An interdisciplinary collaboration between the Faculties of Arts and Medicine & Health at the University of Leeds
University Academic Fellow in Medical Humanities
+44 (0)113 343 2021
James F. Stark’s main area of research is in the history of medicine since 1850. He completed undergraduate study at Cambridge University and postgraduate work at the Universities of Manchester and Leeds. His doctoral thesis, supported by an AHRC Collaborative Doctoral Award, focused on the appearance and social role of anthrax in Bradford during period from 1878 to 1919. He has published on factory regulation in Victorian Britain, the visual culture of external anthrax, and the global history of disease identities. One of the major themes of his work is the relationship between bacteriology, sanitation and public health, although he is also interested in examining the importance of “place” for scientific, medical and technological endeavour.
His current research focuses on the role of patenting, ownership, and the marketplace in early twentieth-century medicine and healthcare, the practice of chemical disinfection in British homes in the age of germ theories, and the urban-rural relationship surrounding the supply of fresh water to Leeds in the nineteenth century.
Previous post-doctoral research included an AHRC-funded Knowledge Transfer Fellowship, applying recent research on patenting in the nineteenth and twentieth centuries to medical technologies in conjunction with Professor Graeme Gooday and the Thackray Museum. This involved carrying out audience consultation events, writing public-facing object biographies, and running training sessions for museum staff, as well as carrying out research into objects in the collections, particularly the Marconi Otophone, Hanovia-Kromayer UV Lamp, and Overbeck Rejuvenator.
– History of modern medicine since 1850, especially infectious disease and public health
– Philosophy of medicine and disease identities
– History of medical technologies and patenting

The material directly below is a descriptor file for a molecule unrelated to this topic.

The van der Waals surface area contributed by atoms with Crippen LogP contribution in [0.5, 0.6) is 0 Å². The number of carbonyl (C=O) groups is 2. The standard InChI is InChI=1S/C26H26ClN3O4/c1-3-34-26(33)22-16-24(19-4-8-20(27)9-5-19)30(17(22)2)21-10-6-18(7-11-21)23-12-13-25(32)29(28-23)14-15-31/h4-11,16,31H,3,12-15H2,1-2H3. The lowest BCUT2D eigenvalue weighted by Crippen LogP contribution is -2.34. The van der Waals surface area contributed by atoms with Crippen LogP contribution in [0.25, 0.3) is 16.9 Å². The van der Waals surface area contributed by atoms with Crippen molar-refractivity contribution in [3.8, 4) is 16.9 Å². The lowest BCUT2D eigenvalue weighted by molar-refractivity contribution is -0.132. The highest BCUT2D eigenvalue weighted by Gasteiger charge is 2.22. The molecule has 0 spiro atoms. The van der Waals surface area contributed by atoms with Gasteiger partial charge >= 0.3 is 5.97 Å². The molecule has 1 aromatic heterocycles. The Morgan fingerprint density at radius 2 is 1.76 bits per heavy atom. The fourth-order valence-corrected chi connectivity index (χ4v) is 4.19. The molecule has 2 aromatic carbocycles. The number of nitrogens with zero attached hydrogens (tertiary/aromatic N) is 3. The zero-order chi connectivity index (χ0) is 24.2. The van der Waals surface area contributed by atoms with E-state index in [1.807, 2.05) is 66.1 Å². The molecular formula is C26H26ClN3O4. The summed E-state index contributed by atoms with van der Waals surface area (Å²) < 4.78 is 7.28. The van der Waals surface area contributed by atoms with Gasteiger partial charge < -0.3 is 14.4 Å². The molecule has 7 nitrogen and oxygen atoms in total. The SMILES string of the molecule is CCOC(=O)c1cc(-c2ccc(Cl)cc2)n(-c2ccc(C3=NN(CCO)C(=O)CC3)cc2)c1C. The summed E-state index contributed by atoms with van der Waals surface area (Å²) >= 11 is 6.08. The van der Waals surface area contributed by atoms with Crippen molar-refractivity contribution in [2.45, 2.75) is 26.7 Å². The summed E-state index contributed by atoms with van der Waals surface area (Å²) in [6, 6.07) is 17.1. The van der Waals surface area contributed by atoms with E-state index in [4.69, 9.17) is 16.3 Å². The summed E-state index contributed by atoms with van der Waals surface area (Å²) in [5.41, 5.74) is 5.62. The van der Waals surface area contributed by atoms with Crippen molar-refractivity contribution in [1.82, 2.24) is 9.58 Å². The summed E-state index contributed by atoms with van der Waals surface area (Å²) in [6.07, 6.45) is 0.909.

– Visual culture and representations in the history of medicine
Journal Articles and Book Chapters
(forthcoming, 2013) “‘Classic, Characteristic or Typical’: The Skin and the Visual Properties of External Anthrax Lesions’, in Reinarz, J. & Siena, K. (eds.), A Medical History of Skin: Scratching in the Surface (London: Pickering & Chatto)
(forthcoming, 2012) “Anthrax and Australia in a Global Context: the International Exchange of Theories and Practices with Britain and France”, Health and History
(2012) “Bacteriology in the Service of Sanitation: The Factory Environment and the Regulation of Industrial Anthrax in Victorian Britain” Social History of Medicine, 25:2, pp. 343-361
(2011) “A Poster of Pustules: Representations of Early Twentieth-Century Industrial Anthrax in Britain’ Endeavour, 35:1, pp. 22-30
Book Reviews and Other
(forthcoming) “Review: Allen-Emerson, Michelle (ed.), Sanitary Reform in Victorian Britain, Part I, 3 vols” Social History of Medicine
(2012) “Review: Brown, Michael, Performing Medicine: Medical Culture and Identity in Provincial England, c.1760-1850” British Journal for the History of Science, 45:3, pp. 463-464
(2012) “Review: Johnson, Ryan and Khalid, Amna (eds.), Public Health in the British Empire: Intermediaries, Subordinates, and the Practice of Public Health, 1850-1960” H-Empire, H-Net Reviews, May 2012 (pdf available here)
(2012) “Medical Classics: O. Overbeck, ‘A New Electronic Theory of Life’ (1925)” British Medical Journal, 17 March, p. 34
(2011) “Review: Jones, Susan D., Death in a Small Package: A Short History of Anthrax” British Journal for the History of Science, 44:4, pp. 615-617
(2011) “Medical Classics: Zalma” British Medical Journal, 4 September, p. 509
(2007) “Fighting the Good Fight? The Scientific Community’s Response to Anti-Evolutionism” Kaleidoscope 1:1